Given IPART’s statement, it is of significance that in their final report the ILGRP stated that "The Panel's view is that on balance, looking ahead to the mid-21st Century when Sydney's population will reach about 7 million, having about 15-18 councils is appropriate."

 

In considering its recommendations for the Sydney metropolitan area, the ILGRP was particularly concerned about the councils in the eastern half of Sydney, stating:

 

·      “local government is fragmented (especially in the eastern half of the region) and lacks credibility as a significant player and partner in metropolitan planning and management. There are simply too many voices striving to be heard, and there also tends to be a ‘lowest common denominator’ effect that undermines the efforts and standing of those councils that do have the resources and initiative to play a strategic role...

·      “Without changes to council boundaries there will be an increasingly severe imbalance in the structures of local government between eastern and western Sydney: by 2031 the 28 councils east of Parramatta will have average populations of 108,800, whilst the 13 to the west will average 212,900.” (ILGRP, Revitalising Local Government, Oct 2013, p98)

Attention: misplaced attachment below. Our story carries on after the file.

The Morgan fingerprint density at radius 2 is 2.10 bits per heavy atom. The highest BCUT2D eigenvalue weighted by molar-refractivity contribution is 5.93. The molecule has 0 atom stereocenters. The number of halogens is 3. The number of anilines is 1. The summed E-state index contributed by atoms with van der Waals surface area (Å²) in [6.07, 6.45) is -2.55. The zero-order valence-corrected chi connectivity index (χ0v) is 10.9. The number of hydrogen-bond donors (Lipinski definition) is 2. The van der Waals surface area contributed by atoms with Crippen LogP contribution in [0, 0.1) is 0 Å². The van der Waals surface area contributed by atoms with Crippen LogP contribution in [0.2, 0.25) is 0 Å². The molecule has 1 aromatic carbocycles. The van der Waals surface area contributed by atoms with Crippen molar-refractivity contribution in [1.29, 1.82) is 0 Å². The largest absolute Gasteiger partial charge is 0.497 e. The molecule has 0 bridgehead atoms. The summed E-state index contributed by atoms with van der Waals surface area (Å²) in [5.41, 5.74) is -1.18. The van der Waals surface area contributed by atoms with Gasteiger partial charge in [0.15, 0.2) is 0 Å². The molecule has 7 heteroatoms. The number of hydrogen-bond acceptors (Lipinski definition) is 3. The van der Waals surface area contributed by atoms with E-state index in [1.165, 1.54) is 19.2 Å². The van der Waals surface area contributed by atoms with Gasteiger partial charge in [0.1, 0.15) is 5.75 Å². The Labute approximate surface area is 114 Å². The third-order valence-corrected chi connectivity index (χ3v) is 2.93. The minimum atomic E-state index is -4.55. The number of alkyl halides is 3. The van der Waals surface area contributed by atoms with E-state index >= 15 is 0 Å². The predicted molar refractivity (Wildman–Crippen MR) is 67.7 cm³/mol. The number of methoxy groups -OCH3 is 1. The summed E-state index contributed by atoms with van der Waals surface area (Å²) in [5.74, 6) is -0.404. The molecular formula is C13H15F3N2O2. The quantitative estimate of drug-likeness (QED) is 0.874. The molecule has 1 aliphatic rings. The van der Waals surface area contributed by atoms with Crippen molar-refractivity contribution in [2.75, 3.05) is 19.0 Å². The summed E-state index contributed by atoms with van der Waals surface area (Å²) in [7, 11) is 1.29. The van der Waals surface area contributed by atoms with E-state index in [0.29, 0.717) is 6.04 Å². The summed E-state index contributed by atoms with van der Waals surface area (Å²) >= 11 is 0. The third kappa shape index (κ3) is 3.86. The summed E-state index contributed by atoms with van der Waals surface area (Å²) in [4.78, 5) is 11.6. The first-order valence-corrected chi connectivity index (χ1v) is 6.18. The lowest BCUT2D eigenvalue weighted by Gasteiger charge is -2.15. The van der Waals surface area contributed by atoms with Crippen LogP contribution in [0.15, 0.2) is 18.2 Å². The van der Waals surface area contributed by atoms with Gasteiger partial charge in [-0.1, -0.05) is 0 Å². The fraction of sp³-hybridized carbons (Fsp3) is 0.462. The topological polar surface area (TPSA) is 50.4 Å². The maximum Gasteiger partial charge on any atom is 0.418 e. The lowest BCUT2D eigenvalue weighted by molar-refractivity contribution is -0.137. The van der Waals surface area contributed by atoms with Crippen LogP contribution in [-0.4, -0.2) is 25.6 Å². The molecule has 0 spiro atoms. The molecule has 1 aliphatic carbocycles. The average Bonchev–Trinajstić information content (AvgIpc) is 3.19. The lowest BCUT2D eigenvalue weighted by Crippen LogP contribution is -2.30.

The ILGRP’s recommendations for the Sydney Metropolitan area proposed a number of amalgamations and boundary adjustments. These are illustrated in the following map.

 

Preferred merger options for Sydney Metropolitan Councils

 

Source: ILGRP, Revitalising Local Government, Oct 2013, p107

 

The population of Greater Sydney is currently 4.8 million people (ABS Estimated resident population as at 30 June 2014) with council populations ranging from 14,689 (Hunters Hill) to 332,424 (Blacktown). The amalgamations proposed by the ILGRP would result in a reduction in the number of councils in Sydney from 41 to 18 councils with an average population of 267,000 people.